Data modeling is the practice of representing data structures and their relationships through conceptual modeling. The benefits of implementing this process during the design phase of your database project include improved data integrity, a more efficient development cycle, a clearer vision of the entities that are being represented in your database, and a powerful visual aid for collaboration and database design.
You may be familiar with the term Entity-Relationship Model (ERM). ER is technically a methodology for data modeling. A methodology is just a defined set of processes and methods which are followed during the design and development of a software project. Other methodologies of data modeling exist, such as Object Model and Oracle CASE. ER is the most common and simplest method of modeling that can be used almost universally for application design.
Proposed in 1976 by Peter P. Chen, the Entity-Relationship model provides us with one of the most common and useful components of a data modeling methodology – the Entity-Relationship diagram. Simply put, ER diagrams are visual diagrams that show database information represented as entities and relationships. If you’re familiar with the Relationships tool found in Microsoft Access, you already know what an ER diagram is.
ER diagrams do a great job of representing relational data models because entities and relationships between those entities map well to primary data components in your data model and their relationships between one another. For example, your company many need a small database to store data about customers, orders, products, and representatives. Each of these four primary entities is directly related to a table in the database (see Figure 1.1).
Looks great, but we still need to represent our relationships between these entities so we can define our indexes and foreign keys. Relationships have a plethora of meta data that can be associated with them, such as direction, existence, type, cardinality, connectivity, and direction. We will focus on the connectivity and cardinality of the relationships, which define the mapping between entities in our diagram. There exist three primary relationships:
A one-to-one relationship describes two entities with a direct mapping, such as “Each employee has one parking spot, and each parking spot is assigned to one employee”.
A one-to-many relationship describes one entity related to more than one entity, such as “Each employee will have one assigned break period, but more than one employee can take a break during the same period”.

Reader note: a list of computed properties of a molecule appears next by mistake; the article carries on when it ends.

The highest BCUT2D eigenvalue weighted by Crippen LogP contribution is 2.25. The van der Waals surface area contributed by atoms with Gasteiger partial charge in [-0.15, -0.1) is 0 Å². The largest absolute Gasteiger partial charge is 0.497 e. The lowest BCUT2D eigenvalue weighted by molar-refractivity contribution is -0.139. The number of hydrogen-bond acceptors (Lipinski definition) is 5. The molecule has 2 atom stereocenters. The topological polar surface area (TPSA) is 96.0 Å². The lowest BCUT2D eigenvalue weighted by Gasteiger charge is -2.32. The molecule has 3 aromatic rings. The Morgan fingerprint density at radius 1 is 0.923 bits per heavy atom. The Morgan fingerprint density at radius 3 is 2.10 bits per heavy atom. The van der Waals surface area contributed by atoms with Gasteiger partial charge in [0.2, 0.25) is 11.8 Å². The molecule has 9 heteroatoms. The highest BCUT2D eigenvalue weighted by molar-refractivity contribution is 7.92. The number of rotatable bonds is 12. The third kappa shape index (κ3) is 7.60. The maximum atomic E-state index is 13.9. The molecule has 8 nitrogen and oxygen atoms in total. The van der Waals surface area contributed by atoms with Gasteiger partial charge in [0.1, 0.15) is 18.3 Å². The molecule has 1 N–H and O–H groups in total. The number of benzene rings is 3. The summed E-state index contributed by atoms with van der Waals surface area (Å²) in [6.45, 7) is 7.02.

A many-to-many relationship describes two entities sharing multiple relationships with one another, such as “Each employee can work on multiple advertising campaigns at any given time, and each campaign can have multiple employees participating in it at any given time.”
Getting back to the example from Figure 1.1, let’s define the precise rules we need to define the relationships in our database.
In order to present these relationships properly, we need to understand the basic components of an ER diagram. Let’s examine the diagram in Figure 1.2 and then apply it to our company model.
As you can see, it’s pretty simple to describe the most common relationships that occur in a relational database. Applying our relationship rules from the company model, we can tie everything together with our wonderful new relationship components (see Figure 1.3)
Now using the diagram from Figure 1.3, anybody with a basic understanding of an ER diagram can in just a few moments understand deep relationship requirements and identify independent and dependent entities in your data model. Most developers, project managers, and customers tend to agree this is a little easier than reading SQL statements!
As was previously mentioned, the Relationship tool include with Microsoft Access is simple ER diagram maker in itself. However, when working with the Access tool you are creating relationships on entities that directly correlate to tables in all cases, and you will need to explicitly define your associative entities (see Figure 1.4)
Many other modeling tools exist for a variety of environments, such as the SQL Server Diagrammer and Microsoft Visio. An easy and cheap place to start though is with a pencil and a pad of paper.
One of the most valuable attributes of data modeling is that it can be used as a tool for the entire chain of project stakeholders, developers, investors, and managers. It is a powerful visual aid that anyone can understand the basics of, but is still of significant technical usefulness to the application developers.
No seasoned developer will tell you that planning ahead is a bad idea. While data models are incredibly helpful when drafting project requirements and collaborating on data system design, they are still part of a much larger systems analysis that should be completed for any project of significant proportions.